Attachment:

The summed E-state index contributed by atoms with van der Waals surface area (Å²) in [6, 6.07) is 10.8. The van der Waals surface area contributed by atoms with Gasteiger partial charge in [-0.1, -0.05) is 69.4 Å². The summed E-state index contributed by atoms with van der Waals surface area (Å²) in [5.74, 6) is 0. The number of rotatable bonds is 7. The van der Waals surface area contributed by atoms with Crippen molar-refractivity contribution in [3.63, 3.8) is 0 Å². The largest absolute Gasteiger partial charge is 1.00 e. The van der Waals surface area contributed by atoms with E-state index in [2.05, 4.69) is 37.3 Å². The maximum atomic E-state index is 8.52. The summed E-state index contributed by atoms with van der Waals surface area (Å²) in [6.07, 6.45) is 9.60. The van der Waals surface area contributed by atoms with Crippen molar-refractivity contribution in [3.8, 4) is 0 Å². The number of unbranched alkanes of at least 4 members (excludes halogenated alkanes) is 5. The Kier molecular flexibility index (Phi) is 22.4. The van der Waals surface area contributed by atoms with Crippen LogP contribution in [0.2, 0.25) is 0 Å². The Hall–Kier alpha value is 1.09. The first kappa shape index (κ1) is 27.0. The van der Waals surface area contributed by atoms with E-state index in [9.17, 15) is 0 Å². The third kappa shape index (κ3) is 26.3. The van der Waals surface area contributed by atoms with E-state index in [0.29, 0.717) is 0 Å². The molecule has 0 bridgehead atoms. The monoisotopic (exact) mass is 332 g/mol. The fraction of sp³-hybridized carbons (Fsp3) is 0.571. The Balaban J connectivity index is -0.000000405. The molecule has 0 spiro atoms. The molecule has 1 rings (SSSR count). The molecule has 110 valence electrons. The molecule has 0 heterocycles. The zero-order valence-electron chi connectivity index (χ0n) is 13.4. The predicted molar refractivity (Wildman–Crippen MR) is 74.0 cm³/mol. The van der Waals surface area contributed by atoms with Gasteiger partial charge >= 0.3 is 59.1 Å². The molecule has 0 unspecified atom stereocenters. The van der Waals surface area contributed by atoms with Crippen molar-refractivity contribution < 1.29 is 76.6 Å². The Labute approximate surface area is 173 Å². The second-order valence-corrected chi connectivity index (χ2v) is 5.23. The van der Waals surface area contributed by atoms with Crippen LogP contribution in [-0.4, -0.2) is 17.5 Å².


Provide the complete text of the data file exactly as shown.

The summed E-state index contributed by atoms with van der Waals surface area (Å²) in [6, 6.07) is 10.8. The van der Waals surface area contributed by atoms with Gasteiger partial charge in [-0.1, -0.05) is 69.4 Å². The summed E-state index contributed by atoms with van der Waals surface area (Å²) in [5.74, 6) is 0. The number of rotatable bonds is 7. The van der Waals surface area contributed by atoms with Crippen molar-refractivity contribution in [3.63, 3.8) is 0 Å². The largest absolute Gasteiger partial charge is 1.00 e. The van der Waals surface area contributed by atoms with E-state index in [2.05, 4.69) is 37.3 Å². The maximum atomic E-state index is 8.52. The summed E-state index contributed by atoms with van der Waals surface area (Å²) in [6.07, 6.45) is 9.60. The van der Waals surface area contributed by atoms with Crippen molar-refractivity contribution in [3.8, 4) is 0 Å². The number of unbranched alkanes of at least 4 members (excludes halogenated alkanes) is 5. The Kier molecular flexibility index (Phi) is 22.4. The van der Waals surface area contributed by atoms with Crippen LogP contribution in [0.2, 0.25) is 0 Å². The Hall–Kier alpha value is 1.09. The first kappa shape index (κ1) is 27.0. The van der Waals surface area contributed by atoms with E-state index in [9.17, 15) is 0 Å². The third kappa shape index (κ3) is 26.3. The van der Waals surface area contributed by atoms with E-state index in [0.29, 0.717) is 0 Å². The molecule has 0 bridgehead atoms. The monoisotopic (exact) mass is 332 g/mol. The fraction of sp³-hybridized carbons (Fsp3) is 0.571. The Balaban J connectivity index is -0.000000405. The molecule has 0 spiro atoms. The molecule has 1 rings (SSSR count). The molecule has 110 valence electrons. The molecule has 0 heterocycles. The zero-order valence-electron chi connectivity index (χ0n) is 13.4. The predicted molar refractivity (Wildman–Crippen MR) is 74.0 cm³/mol. The van der Waals surface area contributed by atoms with Gasteiger partial charge >= 0.3 is 59.1 Å². The molecule has 0 unspecified atom stereocenters. The van der Waals surface area contributed by atoms with Crippen molar-refractivity contribution < 1.29 is 76.6 Å². The Labute approximate surface area is 173 Å². The second-order valence-corrected chi connectivity index (χ2v) is 5.23. The van der Waals surface area contributed by atoms with Crippen LogP contribution in [-0.4, -0.2) is 17.5 Å².